Photo by Steve Johnson on Unsplash

USB Cable of Terror: Why You Should Never Borrow a Charging Cord

Remember simpler times when our biggest concern was being “juice jack” hacked at a public charging station, rather than worrying about whether we could leave our home or not without catching the plague?  In case you were too busy enjoying maskless merry-making to remember the craze from a couple of years ago, “juice jacking,” in hackers news, was when you would plug your phone into a public charging station and your data would get hacked by a device secretly attached to the chargers.

Mike Grover remembers the craze, and it apparently got his wheels really turning.  Because in 2019, the same year the fear of “juice jacking” really came into our consciousness, Grover unveiled his O.MG cable at that year’s DEFCON, and it really caused a stir.

This cable he created is essentially a “smart” cable that has the potential to cause some major damage… Because if a bad actor were to get his or her hands on one, they wouldn’t need any device or computer to “juice jack” a device that plugged into it.

The O.MG cable is controlled by a browser and can take commands on-demand because it also comes equipped with its own WiFi access point.  Not only that, but it also contains payload storage, geofencing capabilities, and the ability to log keystrokes – or even inject its own!

When the O.MG cable was unveiled in 2019, the cord itself was rather large and bulky, and could easily be distinguished from a regular Apple lightning cable.  But since its market introduction, Grover has refined his product to the point where it’s not only “affordable” (at just under $140) but is also practically identical to the original. In fact, all the USB-As have now been updated to USB-Cs, putting both Androids and iPad Pros at further risk.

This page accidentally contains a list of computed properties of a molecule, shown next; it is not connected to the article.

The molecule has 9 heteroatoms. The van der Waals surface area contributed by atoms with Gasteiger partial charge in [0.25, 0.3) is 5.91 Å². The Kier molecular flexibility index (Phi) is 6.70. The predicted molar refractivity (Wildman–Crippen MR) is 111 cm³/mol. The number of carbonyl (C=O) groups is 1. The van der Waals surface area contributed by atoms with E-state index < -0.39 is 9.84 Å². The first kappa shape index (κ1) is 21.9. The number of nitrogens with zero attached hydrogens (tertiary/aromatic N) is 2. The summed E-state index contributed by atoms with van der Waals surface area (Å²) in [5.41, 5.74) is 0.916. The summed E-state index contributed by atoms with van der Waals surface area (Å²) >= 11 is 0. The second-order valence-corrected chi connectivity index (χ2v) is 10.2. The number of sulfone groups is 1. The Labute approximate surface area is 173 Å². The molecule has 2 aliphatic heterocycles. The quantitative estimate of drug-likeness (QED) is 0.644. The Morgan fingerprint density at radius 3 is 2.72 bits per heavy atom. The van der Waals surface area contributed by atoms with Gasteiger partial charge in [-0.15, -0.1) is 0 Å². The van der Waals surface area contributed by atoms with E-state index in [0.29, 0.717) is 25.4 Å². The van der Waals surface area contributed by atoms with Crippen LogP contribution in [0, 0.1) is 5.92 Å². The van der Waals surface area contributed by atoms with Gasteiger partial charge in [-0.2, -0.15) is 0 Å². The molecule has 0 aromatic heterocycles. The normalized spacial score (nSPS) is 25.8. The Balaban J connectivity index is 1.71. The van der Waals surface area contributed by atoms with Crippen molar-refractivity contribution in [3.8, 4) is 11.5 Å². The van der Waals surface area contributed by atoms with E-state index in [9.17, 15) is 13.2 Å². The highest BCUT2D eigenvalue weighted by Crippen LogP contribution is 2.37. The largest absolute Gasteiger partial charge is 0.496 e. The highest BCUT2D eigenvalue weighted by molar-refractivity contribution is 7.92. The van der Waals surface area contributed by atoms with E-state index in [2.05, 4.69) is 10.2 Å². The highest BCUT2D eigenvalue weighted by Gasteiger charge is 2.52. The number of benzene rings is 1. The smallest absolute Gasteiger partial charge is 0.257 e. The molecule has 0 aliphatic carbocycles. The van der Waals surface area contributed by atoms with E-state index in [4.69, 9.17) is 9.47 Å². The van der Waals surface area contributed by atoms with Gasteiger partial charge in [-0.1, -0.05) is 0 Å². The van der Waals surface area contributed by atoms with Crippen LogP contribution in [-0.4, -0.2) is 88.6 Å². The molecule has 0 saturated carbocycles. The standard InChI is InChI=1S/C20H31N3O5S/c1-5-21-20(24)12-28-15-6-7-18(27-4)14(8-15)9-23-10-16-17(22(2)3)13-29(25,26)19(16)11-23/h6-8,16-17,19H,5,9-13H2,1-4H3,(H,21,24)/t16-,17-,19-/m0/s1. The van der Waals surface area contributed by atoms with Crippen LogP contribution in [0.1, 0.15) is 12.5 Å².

Additionally, he has increased storage capacity, putting devices at risk for direct malware attacks through “attack modes” that have the ability to “self-arm” and “self-destruct” given specific parameters.  This attack cycle, as previously mentioned, allows the cord to capture AND inject keystrokes.

What does this all mean?  When you boil it down, this cable can gather sensitive data when the user is attached to a device, and attack the device after the user has detached from it.

Scary stuff.

What’s important to note, as well, is that iPhones are not the intended target; the targets are actually the Macs (or other computers) that are charging the phones or being synced to.  This is because Grover is more or less an ethical hacker.  He doesn’t want to compromise the devices, he just wanted to see if the task (building a self-sustained attack cable of nightmares) was possible. And his whole reason for choosing Apple’s Lightning cable was simply because it was the most challenging of all the cords, due to its compact design.

He’s also not selling his wares to black-hat hackers.  The intent of his invention is to serve as a warning; Grover runs red team attacks with businesses to unknowingly compromise their employees, thus raising awareness for cybersecurity hygiene and best practices, especially during travel.  In today’s cyber landscape, one small mistake can cost a business hundreds of millions of dollars, in addition to the loss of respect from customers and peers alike.

The O.MG cable is not the BIGGEST threat on the horizon, and you are much more likely to receive a phishing email than you are to plug into this cable of cyber horrors, but its existence should hopefully get employees to really consider what threats they (and their employers) are facing in today’s increasingly-sophisticated digital world.

Short story long, always use your own cable when traveling, especially if you have data that could be used against you or your business.  It’s not a common attack, but if you are in a public space, it is a good idea to use your own charger and cable; USB cords are, as you know, used to transfer data as well as “juice.”

With as many threats as we see out there today, it’s understandable that you may feel overwhelmed; after all, where do you even begin securing your small business to keep it from getting hacked?  Bad news first – there is no quick fix, and anyone telling you otherwise is probably just trying to scam you.  If you aren’t sure whether your networks and data would survive a cyberattack then they most likely won’t.  Schedule a free consultation by giving us a call at 919-422-2607, or by visiting our online scheduler.

The longer you keep your head in the sand, the bigger target you become.  Stay safe out there!